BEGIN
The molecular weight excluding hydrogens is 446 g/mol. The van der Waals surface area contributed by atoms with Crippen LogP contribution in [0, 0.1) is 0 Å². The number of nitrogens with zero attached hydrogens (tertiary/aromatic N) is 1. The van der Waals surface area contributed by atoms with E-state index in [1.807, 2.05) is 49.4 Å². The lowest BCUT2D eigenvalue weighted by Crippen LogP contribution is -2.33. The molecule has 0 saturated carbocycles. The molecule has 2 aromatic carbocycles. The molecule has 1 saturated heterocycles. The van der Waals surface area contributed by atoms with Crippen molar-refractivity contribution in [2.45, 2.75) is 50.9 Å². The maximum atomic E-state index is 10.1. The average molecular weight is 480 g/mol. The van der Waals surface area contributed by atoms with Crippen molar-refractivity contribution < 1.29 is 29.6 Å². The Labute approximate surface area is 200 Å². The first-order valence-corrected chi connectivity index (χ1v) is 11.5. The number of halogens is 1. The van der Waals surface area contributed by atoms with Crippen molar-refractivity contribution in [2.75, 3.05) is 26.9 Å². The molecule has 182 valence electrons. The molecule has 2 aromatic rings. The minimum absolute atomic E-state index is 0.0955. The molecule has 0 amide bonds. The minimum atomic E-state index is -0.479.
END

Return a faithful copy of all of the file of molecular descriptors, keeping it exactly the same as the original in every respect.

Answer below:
The molecular weight excluding hydrogens is 446 g/mol. The van der Waals surface area contributed by atoms with Crippen LogP contribution in [0, 0.1) is 0 Å². The number of nitrogens with zero attached hydrogens (tertiary/aromatic N) is 1. The van der Waals surface area contributed by atoms with E-state index in [1.807, 2.05) is 49.4 Å². The lowest BCUT2D eigenvalue weighted by Crippen LogP contribution is -2.33. The molecule has 0 saturated carbocycles. The molecule has 2 aromatic carbocycles. The molecule has 1 saturated heterocycles. The van der Waals surface area contributed by atoms with Crippen molar-refractivity contribution in [2.45, 2.75) is 50.9 Å². The maximum atomic E-state index is 10.1. The average molecular weight is 480 g/mol. The van der Waals surface area contributed by atoms with Crippen molar-refractivity contribution < 1.29 is 29.6 Å². The Labute approximate surface area is 200 Å². The first-order valence-corrected chi connectivity index (χ1v) is 11.5. The number of halogens is 1. The van der Waals surface area contributed by atoms with Crippen molar-refractivity contribution in [2.75, 3.05) is 26.9 Å². The molecule has 182 valence electrons. The molecule has 2 aromatic rings. The minimum absolute atomic E-state index is 0.0955. The molecule has 0 amide bonds. The minimum atomic E-state index is -0.479.